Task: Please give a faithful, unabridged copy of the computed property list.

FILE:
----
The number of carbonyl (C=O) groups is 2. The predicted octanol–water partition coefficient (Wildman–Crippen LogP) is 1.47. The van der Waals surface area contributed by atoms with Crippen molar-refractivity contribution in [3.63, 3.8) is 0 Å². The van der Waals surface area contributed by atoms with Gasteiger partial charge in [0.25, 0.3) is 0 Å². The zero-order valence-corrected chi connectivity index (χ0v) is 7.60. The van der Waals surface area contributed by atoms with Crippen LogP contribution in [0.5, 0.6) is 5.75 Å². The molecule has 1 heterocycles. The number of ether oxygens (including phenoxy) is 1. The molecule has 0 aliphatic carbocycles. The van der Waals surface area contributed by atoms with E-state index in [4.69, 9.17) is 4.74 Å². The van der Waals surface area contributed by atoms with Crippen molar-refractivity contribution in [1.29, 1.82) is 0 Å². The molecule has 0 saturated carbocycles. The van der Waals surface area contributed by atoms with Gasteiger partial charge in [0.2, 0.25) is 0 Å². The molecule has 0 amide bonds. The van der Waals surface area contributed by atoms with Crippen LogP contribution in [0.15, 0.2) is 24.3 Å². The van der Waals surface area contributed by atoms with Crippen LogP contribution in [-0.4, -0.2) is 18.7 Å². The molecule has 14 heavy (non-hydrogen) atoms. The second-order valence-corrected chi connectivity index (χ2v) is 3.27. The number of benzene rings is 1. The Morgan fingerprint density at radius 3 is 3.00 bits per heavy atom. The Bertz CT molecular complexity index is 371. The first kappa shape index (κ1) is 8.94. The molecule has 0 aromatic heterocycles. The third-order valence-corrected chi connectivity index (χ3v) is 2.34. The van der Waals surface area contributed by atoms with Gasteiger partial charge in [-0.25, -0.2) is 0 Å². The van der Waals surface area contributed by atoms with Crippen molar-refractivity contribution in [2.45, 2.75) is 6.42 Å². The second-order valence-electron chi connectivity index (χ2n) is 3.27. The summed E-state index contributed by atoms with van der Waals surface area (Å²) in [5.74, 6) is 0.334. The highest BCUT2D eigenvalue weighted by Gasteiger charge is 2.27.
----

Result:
The number of carbonyl (C=O) groups is 2. The predicted octanol–water partition coefficient (Wildman–Crippen LogP) is 1.47. The van der Waals surface area contributed by atoms with Crippen molar-refractivity contribution in [3.63, 3.8) is 0 Å². The van der Waals surface area contributed by atoms with Gasteiger partial charge in [0.25, 0.3) is 0 Å². The zero-order valence-corrected chi connectivity index (χ0v) is 7.60. The van der Waals surface area contributed by atoms with Crippen LogP contribution in [0.5, 0.6) is 5.75 Å². The molecule has 1 heterocycles. The number of ether oxygens (including phenoxy) is 1. The molecule has 0 aliphatic carbocycles. The van der Waals surface area contributed by atoms with E-state index in [4.69, 9.17) is 4.74 Å². The van der Waals surface area contributed by atoms with Crippen molar-refractivity contribution in [1.29, 1.82) is 0 Å². The molecule has 0 saturated carbocycles. The van der Waals surface area contributed by atoms with Gasteiger partial charge in [0.2, 0.25) is 0 Å². The molecule has 0 amide bonds. The van der Waals surface area contributed by atoms with Crippen LogP contribution in [0.15, 0.2) is 24.3 Å². The van der Waals surface area contributed by atoms with Crippen LogP contribution in [-0.4, -0.2) is 18.7 Å². The molecule has 14 heavy (non-hydrogen) atoms. The second-order valence-corrected chi connectivity index (χ2v) is 3.27. The number of benzene rings is 1. The Morgan fingerprint density at radius 3 is 3.00 bits per heavy atom. The Bertz CT molecular complexity index is 371. The first kappa shape index (κ1) is 8.94. The molecule has 0 aromatic heterocycles. The third-order valence-corrected chi connectivity index (χ3v) is 2.34. The van der Waals surface area contributed by atoms with Gasteiger partial charge in [-0.25, -0.2) is 0 Å². The van der Waals surface area contributed by atoms with Crippen molar-refractivity contribution in [2.45, 2.75) is 6.42 Å². The second-order valence-electron chi connectivity index (χ2n) is 3.27. The summed E-state index contributed by atoms with van der Waals surface area (Å²) in [5.74, 6) is 0.334. The highest BCUT2D eigenvalue weighted by Gasteiger charge is 2.27.